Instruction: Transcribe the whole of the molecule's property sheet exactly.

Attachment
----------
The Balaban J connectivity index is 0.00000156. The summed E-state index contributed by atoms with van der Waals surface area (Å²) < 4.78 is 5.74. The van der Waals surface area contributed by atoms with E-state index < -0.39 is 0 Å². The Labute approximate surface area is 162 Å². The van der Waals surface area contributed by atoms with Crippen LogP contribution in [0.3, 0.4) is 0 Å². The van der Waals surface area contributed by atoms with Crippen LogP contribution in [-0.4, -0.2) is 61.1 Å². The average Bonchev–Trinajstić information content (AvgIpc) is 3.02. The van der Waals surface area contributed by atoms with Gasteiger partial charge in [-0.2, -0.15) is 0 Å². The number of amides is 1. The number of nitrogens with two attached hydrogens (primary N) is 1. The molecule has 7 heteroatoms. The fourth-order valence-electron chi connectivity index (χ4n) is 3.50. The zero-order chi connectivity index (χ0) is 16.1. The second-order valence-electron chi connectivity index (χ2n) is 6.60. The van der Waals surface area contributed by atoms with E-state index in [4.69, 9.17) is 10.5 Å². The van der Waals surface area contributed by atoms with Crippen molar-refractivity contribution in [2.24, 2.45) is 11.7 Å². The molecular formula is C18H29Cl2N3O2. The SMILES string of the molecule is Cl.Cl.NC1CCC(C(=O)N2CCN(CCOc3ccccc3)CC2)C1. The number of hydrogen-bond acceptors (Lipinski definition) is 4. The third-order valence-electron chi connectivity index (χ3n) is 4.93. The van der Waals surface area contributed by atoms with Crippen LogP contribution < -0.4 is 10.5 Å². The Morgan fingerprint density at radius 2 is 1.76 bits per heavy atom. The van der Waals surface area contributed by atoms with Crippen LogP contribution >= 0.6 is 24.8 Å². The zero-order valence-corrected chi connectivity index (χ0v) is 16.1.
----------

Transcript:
The Balaban J connectivity index is 0.00000156. The summed E-state index contributed by atoms with van der Waals surface area (Å²) < 4.78 is 5.74. The van der Waals surface area contributed by atoms with E-state index < -0.39 is 0 Å². The Labute approximate surface area is 162 Å². The van der Waals surface area contributed by atoms with Crippen LogP contribution in [0.3, 0.4) is 0 Å². The van der Waals surface area contributed by atoms with Crippen LogP contribution in [-0.4, -0.2) is 61.1 Å². The average Bonchev–Trinajstić information content (AvgIpc) is 3.02. The van der Waals surface area contributed by atoms with Gasteiger partial charge in [-0.2, -0.15) is 0 Å². The number of amides is 1. The number of nitrogens with two attached hydrogens (primary N) is 1. The molecule has 7 heteroatoms. The fourth-order valence-electron chi connectivity index (χ4n) is 3.50. The zero-order chi connectivity index (χ0) is 16.1. The second-order valence-electron chi connectivity index (χ2n) is 6.60. The van der Waals surface area contributed by atoms with E-state index in [4.69, 9.17) is 10.5 Å². The van der Waals surface area contributed by atoms with Crippen molar-refractivity contribution in [2.24, 2.45) is 11.7 Å². The molecular formula is C18H29Cl2N3O2. The SMILES string of the molecule is Cl.Cl.NC1CCC(C(=O)N2CCN(CCOc3ccccc3)CC2)C1. The number of hydrogen-bond acceptors (Lipinski definition) is 4. The third-order valence-electron chi connectivity index (χ3n) is 4.93. The van der Waals surface area contributed by atoms with Crippen LogP contribution < -0.4 is 10.5 Å². The Morgan fingerprint density at radius 2 is 1.76 bits per heavy atom. The van der Waals surface area contributed by atoms with Crippen LogP contribution >= 0.6 is 24.8 Å². The zero-order valence-corrected chi connectivity index (χ0v) is 16.1.